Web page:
"One of the biggest problems confronting state budget writers at present is the current state of inertia in Congress," writes Rob Schofield this week. "Unless federal lawmakers get moving and renew crucial programs to extend unemployment insurance, COBRA subsidies and aid to the states, North Carolina's fiscal situation (as well as its nascent economic recovery) could be plunged into crisis once more."

Economic growth, not spending cuts, holds the key to reducing debt. In order to keep growth coming, we need more economic stimulus. The earlier stimulus packages have worked beyond any question -- Congressional Budget Office estimates, among others, show that millions of jobs have been created or save.

We need more jobs now, not fewer. Which means we need more economic medicine, not less.


Rev. Barber, HK on J Partners Call For a "Just Budget"

Following the annual People of Color Lobby Day at the North Carolina General Assembly, more than 250 people from the NC NAACP and the Historic Thousands on Jones Street (HK on J) Coalition called for what Rev. William Barber termed "a just budget."

Cuts to vital public investments like education, Barber said, are "not only impractical, but immoral."

Proposals to cut $10 million from pre-school programs for low-income children, $15 million more from Smart Start, $9.2 million from mentoring programs, $4 million from programs that teach English to children for whom it is a second language (ESL); $3 million from dropout prevention programs, and $1.9 million from the Disadvantaged Student Supplemental Fund were disturbing.

All of these are proven programs that give the children of the hardest hit tools to escape the cycle of poverty.

The partners have provided 35 specific investments that would make North Carolina stronger and how we could pay for them. Applying these principles to education would "protect teachers salaries, safeguard our public schools against the trend toward resegregation, defend children against the worst ravages of poverty and help them become productive and independent," said Barber.

The proposals are available online at and


Thousands Lose Benefits: Tens of Thousands More Could Be Affected

When Congress failed to extend emergency unemployment benefits, we knew that North Carolina would be hit hard. With unemployment still just below 11 percent, families are suffering.

Last week, more than 21,000 people stopped receiving checks. These are just the first people afftected by the benefits phaseout. Ultimately, more than 164,000 North Carolinians face a loss of benefits over the next seven weeks.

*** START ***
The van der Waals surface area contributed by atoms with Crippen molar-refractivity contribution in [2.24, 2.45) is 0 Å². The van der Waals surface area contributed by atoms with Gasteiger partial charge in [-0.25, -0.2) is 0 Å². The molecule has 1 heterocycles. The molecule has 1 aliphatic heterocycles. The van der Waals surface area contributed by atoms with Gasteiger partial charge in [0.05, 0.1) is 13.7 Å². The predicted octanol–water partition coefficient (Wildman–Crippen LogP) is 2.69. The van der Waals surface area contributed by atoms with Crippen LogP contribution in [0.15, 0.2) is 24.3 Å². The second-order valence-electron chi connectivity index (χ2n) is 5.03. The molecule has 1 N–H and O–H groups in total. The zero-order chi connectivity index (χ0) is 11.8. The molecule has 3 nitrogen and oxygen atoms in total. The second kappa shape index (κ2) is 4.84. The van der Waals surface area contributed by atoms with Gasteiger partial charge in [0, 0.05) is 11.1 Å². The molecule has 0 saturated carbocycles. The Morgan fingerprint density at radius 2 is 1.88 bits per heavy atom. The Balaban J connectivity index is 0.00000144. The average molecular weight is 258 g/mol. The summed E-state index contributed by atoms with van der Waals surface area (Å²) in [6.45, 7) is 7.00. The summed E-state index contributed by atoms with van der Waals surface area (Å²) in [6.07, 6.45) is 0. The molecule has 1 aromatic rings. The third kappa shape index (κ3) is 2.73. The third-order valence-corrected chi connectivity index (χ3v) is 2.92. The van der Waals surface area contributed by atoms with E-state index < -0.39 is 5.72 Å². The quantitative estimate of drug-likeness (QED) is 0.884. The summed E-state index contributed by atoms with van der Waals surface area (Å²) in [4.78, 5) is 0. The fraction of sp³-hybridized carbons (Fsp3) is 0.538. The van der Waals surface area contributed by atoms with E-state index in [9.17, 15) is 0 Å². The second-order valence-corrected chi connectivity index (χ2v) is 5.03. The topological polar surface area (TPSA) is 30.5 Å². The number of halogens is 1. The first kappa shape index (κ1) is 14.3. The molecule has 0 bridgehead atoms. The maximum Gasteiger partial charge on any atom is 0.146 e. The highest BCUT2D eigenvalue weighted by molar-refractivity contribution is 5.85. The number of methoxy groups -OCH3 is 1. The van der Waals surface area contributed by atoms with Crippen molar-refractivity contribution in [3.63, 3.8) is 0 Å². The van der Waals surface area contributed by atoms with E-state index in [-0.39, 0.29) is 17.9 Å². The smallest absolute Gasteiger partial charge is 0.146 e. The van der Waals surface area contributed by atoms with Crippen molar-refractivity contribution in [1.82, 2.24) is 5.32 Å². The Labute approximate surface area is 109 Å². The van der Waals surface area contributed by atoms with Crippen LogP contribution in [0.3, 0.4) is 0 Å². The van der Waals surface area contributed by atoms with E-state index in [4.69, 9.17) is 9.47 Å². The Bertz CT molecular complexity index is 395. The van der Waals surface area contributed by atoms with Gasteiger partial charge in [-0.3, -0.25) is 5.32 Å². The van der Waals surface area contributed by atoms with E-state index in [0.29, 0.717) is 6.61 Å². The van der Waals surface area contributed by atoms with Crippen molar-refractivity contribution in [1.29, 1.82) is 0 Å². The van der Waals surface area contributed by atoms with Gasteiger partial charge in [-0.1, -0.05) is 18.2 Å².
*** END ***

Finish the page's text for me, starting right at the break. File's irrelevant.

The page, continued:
As a Budget & Tax Center analyst told the News & Observer on Monday:

“Without this money, many families obviously would face significant financial hardship in terms of their ability to pay bills, the potential risk of foreclosure, and bankruptcy,” said Alexandra Sirota, public policy analyst at the N.C. Budget and Tax Center, a nonprofit that advocates for low-income families.

Congress must act to extend these unemployment benefits. If not during the greatest economic crisis since the Great Depression, when?



Work at the Justice Center

NC Policy Watch is a special project of the Justice Center and North Carolina’s leading progressive public policy think tank. It seeks to improve the quality of life in North Carolina by helping to create an environment in which state leaders are empowered to adopt progressive public policy solutions that address the state’s most pressing problems.

NC Policy Watch is seeking to hire two positions to join its communications team. One position is for an Investigative Journalist to expand the project’s timely reporting and analysis of important issues facing North Carolina. This position will focus on producing in-depth and investigative stories on issues often ignored by the mainstream media, particularly ones that address the needs of low-income communities.

NC Policy Watch is also seeking a New Media Director to join its communications team and expand the project’s timely reporting and analysis of important issues facing North Carolina. This position will focus on all aspects of online and social media, including but not limited to Facebook, Twitter, blogs, and YouTube.